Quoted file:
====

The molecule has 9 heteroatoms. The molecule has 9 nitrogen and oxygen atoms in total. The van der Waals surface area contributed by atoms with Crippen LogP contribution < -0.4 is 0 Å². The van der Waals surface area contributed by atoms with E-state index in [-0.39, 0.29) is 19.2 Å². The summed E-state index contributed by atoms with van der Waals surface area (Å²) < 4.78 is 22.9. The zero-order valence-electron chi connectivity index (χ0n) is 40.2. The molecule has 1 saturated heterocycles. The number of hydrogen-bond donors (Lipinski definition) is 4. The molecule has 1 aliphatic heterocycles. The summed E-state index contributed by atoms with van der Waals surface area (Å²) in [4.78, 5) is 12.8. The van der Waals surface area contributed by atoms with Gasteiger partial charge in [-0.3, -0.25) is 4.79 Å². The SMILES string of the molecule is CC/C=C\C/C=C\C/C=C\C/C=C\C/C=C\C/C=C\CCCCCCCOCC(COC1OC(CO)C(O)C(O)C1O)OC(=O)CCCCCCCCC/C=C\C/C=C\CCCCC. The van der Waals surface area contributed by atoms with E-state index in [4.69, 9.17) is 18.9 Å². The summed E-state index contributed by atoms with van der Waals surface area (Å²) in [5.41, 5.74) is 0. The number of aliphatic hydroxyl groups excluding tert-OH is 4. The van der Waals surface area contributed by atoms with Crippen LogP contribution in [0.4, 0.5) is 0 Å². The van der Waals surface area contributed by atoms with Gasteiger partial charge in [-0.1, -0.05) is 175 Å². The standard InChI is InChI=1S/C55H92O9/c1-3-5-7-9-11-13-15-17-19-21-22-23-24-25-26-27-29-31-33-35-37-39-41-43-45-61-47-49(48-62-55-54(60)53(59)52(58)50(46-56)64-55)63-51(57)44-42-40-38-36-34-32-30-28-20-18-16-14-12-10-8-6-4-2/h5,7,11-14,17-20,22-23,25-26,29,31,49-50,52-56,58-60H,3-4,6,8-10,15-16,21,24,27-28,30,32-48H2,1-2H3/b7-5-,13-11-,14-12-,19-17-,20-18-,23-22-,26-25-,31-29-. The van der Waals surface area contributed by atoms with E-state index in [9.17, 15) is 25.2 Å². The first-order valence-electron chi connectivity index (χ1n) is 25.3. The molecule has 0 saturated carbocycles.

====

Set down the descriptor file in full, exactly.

The molecule has 9 heteroatoms. The molecule has 9 nitrogen and oxygen atoms in total. The van der Waals surface area contributed by atoms with Crippen LogP contribution < -0.4 is 0 Å². The van der Waals surface area contributed by atoms with E-state index in [-0.39, 0.29) is 19.2 Å². The summed E-state index contributed by atoms with van der Waals surface area (Å²) < 4.78 is 22.9. The zero-order valence-electron chi connectivity index (χ0n) is 40.2. The molecule has 1 saturated heterocycles. The number of hydrogen-bond donors (Lipinski definition) is 4. The molecule has 1 aliphatic heterocycles. The summed E-state index contributed by atoms with van der Waals surface area (Å²) in [4.78, 5) is 12.8. The van der Waals surface area contributed by atoms with Gasteiger partial charge in [-0.3, -0.25) is 4.79 Å². The SMILES string of the molecule is CC/C=C\C/C=C\C/C=C\C/C=C\C/C=C\C/C=C\CCCCCCCOCC(COC1OC(CO)C(O)C(O)C1O)OC(=O)CCCCCCCCC/C=C\C/C=C\CCCCC. The van der Waals surface area contributed by atoms with E-state index in [4.69, 9.17) is 18.9 Å². The summed E-state index contributed by atoms with van der Waals surface area (Å²) in [5.41, 5.74) is 0. The number of aliphatic hydroxyl groups excluding tert-OH is 4. The van der Waals surface area contributed by atoms with Crippen LogP contribution in [0.4, 0.5) is 0 Å². The van der Waals surface area contributed by atoms with Gasteiger partial charge in [-0.1, -0.05) is 175 Å². The standard InChI is InChI=1S/C55H92O9/c1-3-5-7-9-11-13-15-17-19-21-22-23-24-25-26-27-29-31-33-35-37-39-41-43-45-61-47-49(48-62-55-54(60)53(59)52(58)50(46-56)64-55)63-51(57)44-42-40-38-36-34-32-30-28-20-18-16-14-12-10-8-6-4-2/h5,7,11-14,17-20,22-23,25-26,29,31,49-50,52-56,58-60H,3-4,6,8-10,15-16,21,24,27-28,30,32-48H2,1-2H3/b7-5-,13-11-,14-12-,19-17-,20-18-,23-22-,26-25-,31-29-. The van der Waals surface area contributed by atoms with E-state index in [9.17, 15) is 25.2 Å². The first-order valence-electron chi connectivity index (χ1n) is 25.3. The molecule has 0 saturated carbocycles.